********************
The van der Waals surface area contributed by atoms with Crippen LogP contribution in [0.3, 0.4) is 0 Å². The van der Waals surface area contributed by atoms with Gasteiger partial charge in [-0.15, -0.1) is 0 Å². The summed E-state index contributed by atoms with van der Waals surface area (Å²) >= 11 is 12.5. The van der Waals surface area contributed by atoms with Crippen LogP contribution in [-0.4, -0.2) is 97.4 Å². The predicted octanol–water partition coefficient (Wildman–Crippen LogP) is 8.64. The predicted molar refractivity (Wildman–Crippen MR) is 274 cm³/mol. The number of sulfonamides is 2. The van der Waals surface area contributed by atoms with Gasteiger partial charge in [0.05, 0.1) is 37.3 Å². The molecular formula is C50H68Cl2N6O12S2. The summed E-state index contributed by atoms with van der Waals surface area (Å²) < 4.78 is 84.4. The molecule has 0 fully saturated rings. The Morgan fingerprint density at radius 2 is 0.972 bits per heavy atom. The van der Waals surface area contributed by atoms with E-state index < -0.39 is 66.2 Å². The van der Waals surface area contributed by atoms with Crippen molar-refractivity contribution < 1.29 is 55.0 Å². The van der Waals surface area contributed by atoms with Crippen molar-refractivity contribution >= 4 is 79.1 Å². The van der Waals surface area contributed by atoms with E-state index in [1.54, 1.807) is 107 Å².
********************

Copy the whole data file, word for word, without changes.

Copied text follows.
The van der Waals surface area contributed by atoms with Crippen LogP contribution in [0.3, 0.4) is 0 Å². The van der Waals surface area contributed by atoms with Gasteiger partial charge in [-0.15, -0.1) is 0 Å². The summed E-state index contributed by atoms with van der Waals surface area (Å²) >= 11 is 12.5. The van der Waals surface area contributed by atoms with Crippen LogP contribution in [-0.4, -0.2) is 97.4 Å². The predicted octanol–water partition coefficient (Wildman–Crippen LogP) is 8.64. The predicted molar refractivity (Wildman–Crippen MR) is 274 cm³/mol. The number of sulfonamides is 2. The van der Waals surface area contributed by atoms with Gasteiger partial charge in [0.05, 0.1) is 37.3 Å². The molecular formula is C50H68Cl2N6O12S2. The summed E-state index contributed by atoms with van der Waals surface area (Å²) < 4.78 is 84.4. The molecule has 0 fully saturated rings. The Morgan fingerprint density at radius 2 is 0.972 bits per heavy atom. The van der Waals surface area contributed by atoms with E-state index < -0.39 is 66.2 Å². The van der Waals surface area contributed by atoms with Crippen molar-refractivity contribution < 1.29 is 55.0 Å². The van der Waals surface area contributed by atoms with Crippen molar-refractivity contribution >= 4 is 79.1 Å². The van der Waals surface area contributed by atoms with E-state index in [1.54, 1.807) is 107 Å².